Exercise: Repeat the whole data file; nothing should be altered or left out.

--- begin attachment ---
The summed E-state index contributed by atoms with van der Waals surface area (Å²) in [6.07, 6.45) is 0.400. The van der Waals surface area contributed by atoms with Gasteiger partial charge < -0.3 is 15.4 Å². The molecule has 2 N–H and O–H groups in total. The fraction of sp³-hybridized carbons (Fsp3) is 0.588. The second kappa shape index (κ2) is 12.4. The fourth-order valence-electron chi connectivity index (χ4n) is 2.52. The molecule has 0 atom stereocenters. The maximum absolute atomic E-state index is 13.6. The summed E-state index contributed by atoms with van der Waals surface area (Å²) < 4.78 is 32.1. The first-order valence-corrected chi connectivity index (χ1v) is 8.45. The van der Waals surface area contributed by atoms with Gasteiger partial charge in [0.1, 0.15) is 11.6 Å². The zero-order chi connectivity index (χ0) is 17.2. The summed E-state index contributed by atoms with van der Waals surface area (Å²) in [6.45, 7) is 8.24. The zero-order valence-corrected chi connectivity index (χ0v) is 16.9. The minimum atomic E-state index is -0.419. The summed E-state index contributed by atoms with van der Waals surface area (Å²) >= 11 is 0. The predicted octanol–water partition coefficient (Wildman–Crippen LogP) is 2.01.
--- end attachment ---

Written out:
The summed E-state index contributed by atoms with van der Waals surface area (Å²) in [6.07, 6.45) is 0.400. The van der Waals surface area contributed by atoms with Gasteiger partial charge < -0.3 is 15.4 Å². The molecule has 2 N–H and O–H groups in total. The fraction of sp³-hybridized carbons (Fsp3) is 0.588. The second kappa shape index (κ2) is 12.4. The fourth-order valence-electron chi connectivity index (χ4n) is 2.52. The molecule has 0 atom stereocenters. The maximum absolute atomic E-state index is 13.6. The summed E-state index contributed by atoms with van der Waals surface area (Å²) < 4.78 is 32.1. The first-order valence-corrected chi connectivity index (χ1v) is 8.45. The van der Waals surface area contributed by atoms with Gasteiger partial charge in [0.1, 0.15) is 11.6 Å². The zero-order chi connectivity index (χ0) is 17.2. The summed E-state index contributed by atoms with van der Waals surface area (Å²) in [6.45, 7) is 8.24. The zero-order valence-corrected chi connectivity index (χ0v) is 16.9. The minimum atomic E-state index is -0.419. The summed E-state index contributed by atoms with van der Waals surface area (Å²) >= 11 is 0. The predicted octanol–water partition coefficient (Wildman–Crippen LogP) is 2.01.